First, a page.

We were sitting in a high-ceilinged all-purpose room at church, a group of young girls just hanging out after service. I still remember the cold metal of the folding chairs, how the piano in the corner was probably the most terrible piano in existence. A couple of us were on the piano bench, a couple of us on the folding chairs. I don’t recall what we were discussing, but I do recall this:
The oldest of our group declaring confidently, “I don’t see race! I’m colorblind!”
“Wow,” I thought, gazing at her with all the adoration a pre-teen has for a high schooler. “That’s so wise! Why, if only everybody thought that way, there would be no more racism!”
And in that moment, I determined that I, too, would be “colorblind.” I would see people as people, not as any specific race. So I barged through life for about ten years thinking that “colorblindness” was the right way to combat racism.
It wasn’t as though I was unaware of black American history. I was in love with history and biography, and my parents made sure that I studied slavery, abolition, emancipation, the post-war South, the Great Migration, the Civil Rights era. As long as I can remember, black American history has been a huge part of my historical consciousness. But I came away with the belief that now, things had been “fixed.” Jim Crow laws were no longer on the books, so institutional racism was gone, right? Now the only place to fight racism was within individual people, right? So the best way to do that was to get everyone to act as though race doesn’t exist, right?
I was blinded by white privilege and sheltered enough that I never had to do anything about it. My at times willful ignorance and my privilege made me stupid. The Christian culture I spent most of my life in didn’t really acknowledge racism or even talk about race (even though the church I attended was more racially diverse than any church I’ve seen since). They liked to say, “We are all one in Christ Jesus!” which, when coming from a white person, is code for, “If you mention race, we’re going to say you’re being divisive.” Some of the progressives at my college would talk about racial justice, slowly growing an unease within me, but for awhile, I ignored it.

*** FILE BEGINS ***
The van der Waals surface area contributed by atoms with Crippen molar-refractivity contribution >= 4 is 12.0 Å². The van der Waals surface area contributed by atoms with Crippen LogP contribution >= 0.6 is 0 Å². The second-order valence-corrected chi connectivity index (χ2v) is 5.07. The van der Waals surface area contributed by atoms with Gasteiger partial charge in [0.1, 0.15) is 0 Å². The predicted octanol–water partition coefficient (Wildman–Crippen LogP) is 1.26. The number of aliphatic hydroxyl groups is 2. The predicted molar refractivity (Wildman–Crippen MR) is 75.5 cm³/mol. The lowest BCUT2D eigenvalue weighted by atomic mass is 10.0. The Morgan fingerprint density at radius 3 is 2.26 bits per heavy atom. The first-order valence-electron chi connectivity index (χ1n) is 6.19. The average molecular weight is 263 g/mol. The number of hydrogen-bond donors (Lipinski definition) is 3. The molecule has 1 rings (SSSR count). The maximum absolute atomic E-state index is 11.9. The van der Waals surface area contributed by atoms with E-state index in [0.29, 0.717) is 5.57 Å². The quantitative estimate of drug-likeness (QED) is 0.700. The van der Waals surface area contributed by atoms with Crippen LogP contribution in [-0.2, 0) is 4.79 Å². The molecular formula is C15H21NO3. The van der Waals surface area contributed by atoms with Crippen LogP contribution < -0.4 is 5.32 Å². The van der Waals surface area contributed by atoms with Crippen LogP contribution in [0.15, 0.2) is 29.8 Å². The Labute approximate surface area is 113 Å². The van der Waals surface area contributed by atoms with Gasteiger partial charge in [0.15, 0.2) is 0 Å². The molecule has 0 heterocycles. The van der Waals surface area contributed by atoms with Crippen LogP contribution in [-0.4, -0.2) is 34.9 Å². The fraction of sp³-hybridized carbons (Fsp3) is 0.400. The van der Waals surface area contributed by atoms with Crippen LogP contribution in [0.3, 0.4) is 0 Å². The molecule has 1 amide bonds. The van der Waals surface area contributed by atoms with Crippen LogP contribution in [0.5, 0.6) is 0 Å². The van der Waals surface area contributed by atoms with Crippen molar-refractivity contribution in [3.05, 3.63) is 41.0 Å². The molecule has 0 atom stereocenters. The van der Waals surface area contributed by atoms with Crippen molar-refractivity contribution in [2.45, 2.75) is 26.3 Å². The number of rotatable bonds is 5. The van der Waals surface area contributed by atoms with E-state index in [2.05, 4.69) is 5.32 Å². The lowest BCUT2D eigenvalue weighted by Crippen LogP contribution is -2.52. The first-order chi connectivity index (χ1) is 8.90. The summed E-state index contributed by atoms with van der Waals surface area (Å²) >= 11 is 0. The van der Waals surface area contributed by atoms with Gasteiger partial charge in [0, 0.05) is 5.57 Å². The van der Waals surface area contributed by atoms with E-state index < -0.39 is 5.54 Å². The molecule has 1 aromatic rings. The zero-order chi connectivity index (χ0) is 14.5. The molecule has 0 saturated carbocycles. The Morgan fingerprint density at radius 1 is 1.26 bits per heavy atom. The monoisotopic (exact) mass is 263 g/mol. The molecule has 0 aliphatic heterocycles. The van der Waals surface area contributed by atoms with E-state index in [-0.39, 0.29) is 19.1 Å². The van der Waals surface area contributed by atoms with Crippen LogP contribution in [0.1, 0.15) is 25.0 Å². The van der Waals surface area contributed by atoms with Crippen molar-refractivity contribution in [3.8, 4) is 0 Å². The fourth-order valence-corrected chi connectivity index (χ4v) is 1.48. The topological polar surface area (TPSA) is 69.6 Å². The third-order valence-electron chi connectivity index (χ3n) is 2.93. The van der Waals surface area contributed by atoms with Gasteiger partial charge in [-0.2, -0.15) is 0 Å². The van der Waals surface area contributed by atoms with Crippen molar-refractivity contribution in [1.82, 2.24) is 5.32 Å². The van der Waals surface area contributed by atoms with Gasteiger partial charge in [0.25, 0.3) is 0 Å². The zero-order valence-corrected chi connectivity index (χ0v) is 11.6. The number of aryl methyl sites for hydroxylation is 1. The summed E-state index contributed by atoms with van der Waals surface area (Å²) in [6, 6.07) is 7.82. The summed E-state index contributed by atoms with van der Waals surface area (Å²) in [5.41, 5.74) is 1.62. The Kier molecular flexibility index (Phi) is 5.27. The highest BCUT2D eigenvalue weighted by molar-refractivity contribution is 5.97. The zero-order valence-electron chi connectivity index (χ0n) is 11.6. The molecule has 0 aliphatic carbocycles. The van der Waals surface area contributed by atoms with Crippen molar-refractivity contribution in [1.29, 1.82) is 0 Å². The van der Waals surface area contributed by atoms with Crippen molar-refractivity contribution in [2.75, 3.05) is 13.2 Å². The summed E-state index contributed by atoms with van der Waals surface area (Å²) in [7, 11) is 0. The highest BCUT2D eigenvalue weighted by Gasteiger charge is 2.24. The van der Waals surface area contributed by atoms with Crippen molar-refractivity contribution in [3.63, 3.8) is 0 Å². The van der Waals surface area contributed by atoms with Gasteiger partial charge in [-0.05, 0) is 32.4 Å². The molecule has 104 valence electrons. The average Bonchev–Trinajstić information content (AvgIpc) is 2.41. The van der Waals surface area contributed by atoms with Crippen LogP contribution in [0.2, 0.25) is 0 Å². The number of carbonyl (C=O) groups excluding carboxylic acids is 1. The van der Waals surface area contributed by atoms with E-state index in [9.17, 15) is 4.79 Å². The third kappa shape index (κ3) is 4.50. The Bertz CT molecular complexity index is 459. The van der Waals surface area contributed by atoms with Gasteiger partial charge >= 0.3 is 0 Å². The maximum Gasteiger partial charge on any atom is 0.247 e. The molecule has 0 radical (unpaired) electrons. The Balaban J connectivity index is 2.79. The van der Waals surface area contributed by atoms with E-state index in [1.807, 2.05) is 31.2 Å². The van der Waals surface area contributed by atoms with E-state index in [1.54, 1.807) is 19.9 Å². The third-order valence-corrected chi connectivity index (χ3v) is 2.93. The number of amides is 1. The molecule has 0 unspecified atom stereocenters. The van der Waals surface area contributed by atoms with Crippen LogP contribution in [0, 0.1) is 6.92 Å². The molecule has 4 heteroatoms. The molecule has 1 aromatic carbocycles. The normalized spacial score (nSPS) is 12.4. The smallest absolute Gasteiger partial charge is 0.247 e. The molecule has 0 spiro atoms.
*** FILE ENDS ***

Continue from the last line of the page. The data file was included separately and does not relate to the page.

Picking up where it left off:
It really hasn’t been until recently, especially as I have learned more about feminism and social justice activism, that I have begun to understand just how harmful “colorblindness” is. How the fact that I was able to “ignore race” is actually entirely because I am white.
Yesterday, when I was taking a bus back home from Alabama, thinking about how white people were going to spend today appropriating Martin Luther King, Jr., it hit me like a ton of bricks: that’s exactly what I did just last year.
One year ago, I “colorblindly” wrote some call to social justice activism based on my experience fighting a (in the long run not terribly important) battle against the Southern Baptist takeover of my alma mater. No exaggeration, I actually just opened the MLK page in wikiquote and plundered freely. I made sure to use broader context, to draw from a lot of his writings and speeches rather than just the few sound bites most people use. I thought that made what I was writing okay. But the fact remains, I was ripping King’s work out of it’s racial and historical context and using it to make myself feel good about my pathetically small role in a narrowly-focused situation that had nothing at all to do with race.
I am sorry that I’ve been such a terrible person. I may have been well intentioned but I was ignorant and I was perpetuating colonization of black leaders and black history. I was shoring up racist attitudes and institutions by my insistence on ignoring race. I was joining the ranks of white people turning MLK into a bumper sticker for their own pet causes. I’ve learned just why that is harmful, why it reinforces racism rather than tearing it down, and I will not do that again. I don’t need forgiveness or absolution, I just need you to know I that I’m actively leaving behind my past awfulness and learning to do better.